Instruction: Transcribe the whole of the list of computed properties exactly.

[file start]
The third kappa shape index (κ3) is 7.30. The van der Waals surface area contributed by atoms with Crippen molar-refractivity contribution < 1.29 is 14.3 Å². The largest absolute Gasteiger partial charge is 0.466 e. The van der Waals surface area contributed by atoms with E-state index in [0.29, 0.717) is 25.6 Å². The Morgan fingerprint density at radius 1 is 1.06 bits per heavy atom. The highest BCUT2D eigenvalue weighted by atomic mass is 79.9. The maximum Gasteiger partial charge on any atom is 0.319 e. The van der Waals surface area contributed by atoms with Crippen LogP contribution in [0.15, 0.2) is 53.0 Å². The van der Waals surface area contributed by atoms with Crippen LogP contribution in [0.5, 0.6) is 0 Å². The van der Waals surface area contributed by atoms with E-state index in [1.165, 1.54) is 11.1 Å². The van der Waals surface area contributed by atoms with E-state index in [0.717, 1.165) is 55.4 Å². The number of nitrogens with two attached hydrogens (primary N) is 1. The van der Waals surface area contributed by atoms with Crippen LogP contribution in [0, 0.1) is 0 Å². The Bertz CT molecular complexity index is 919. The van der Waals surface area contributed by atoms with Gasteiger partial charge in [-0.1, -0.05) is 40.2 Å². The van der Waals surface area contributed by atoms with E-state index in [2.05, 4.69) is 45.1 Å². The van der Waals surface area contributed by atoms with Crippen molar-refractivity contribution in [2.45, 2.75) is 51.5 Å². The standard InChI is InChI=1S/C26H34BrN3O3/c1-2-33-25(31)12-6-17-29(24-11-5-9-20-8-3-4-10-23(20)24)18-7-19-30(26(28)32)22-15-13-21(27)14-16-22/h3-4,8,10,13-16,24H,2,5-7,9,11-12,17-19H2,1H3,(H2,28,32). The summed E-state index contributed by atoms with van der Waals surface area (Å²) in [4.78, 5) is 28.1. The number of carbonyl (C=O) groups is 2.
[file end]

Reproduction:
The third kappa shape index (κ3) is 7.30. The van der Waals surface area contributed by atoms with Crippen molar-refractivity contribution < 1.29 is 14.3 Å². The largest absolute Gasteiger partial charge is 0.466 e. The van der Waals surface area contributed by atoms with E-state index in [0.29, 0.717) is 25.6 Å². The Morgan fingerprint density at radius 1 is 1.06 bits per heavy atom. The highest BCUT2D eigenvalue weighted by atomic mass is 79.9. The maximum Gasteiger partial charge on any atom is 0.319 e. The van der Waals surface area contributed by atoms with Crippen LogP contribution in [0.15, 0.2) is 53.0 Å². The van der Waals surface area contributed by atoms with Crippen LogP contribution in [0.5, 0.6) is 0 Å². The van der Waals surface area contributed by atoms with E-state index in [1.165, 1.54) is 11.1 Å². The van der Waals surface area contributed by atoms with E-state index in [0.717, 1.165) is 55.4 Å². The number of nitrogens with two attached hydrogens (primary N) is 1. The van der Waals surface area contributed by atoms with Crippen LogP contribution in [0, 0.1) is 0 Å². The Bertz CT molecular complexity index is 919. The van der Waals surface area contributed by atoms with Gasteiger partial charge in [-0.1, -0.05) is 40.2 Å². The van der Waals surface area contributed by atoms with E-state index in [2.05, 4.69) is 45.1 Å². The van der Waals surface area contributed by atoms with Crippen molar-refractivity contribution in [2.45, 2.75) is 51.5 Å². The standard InChI is InChI=1S/C26H34BrN3O3/c1-2-33-25(31)12-6-17-29(24-11-5-9-20-8-3-4-10-23(20)24)18-7-19-30(26(28)32)22-15-13-21(27)14-16-22/h3-4,8,10,13-16,24H,2,5-7,9,11-12,17-19H2,1H3,(H2,28,32). The summed E-state index contributed by atoms with van der Waals surface area (Å²) in [4.78, 5) is 28.1. The number of carbonyl (C=O) groups is 2.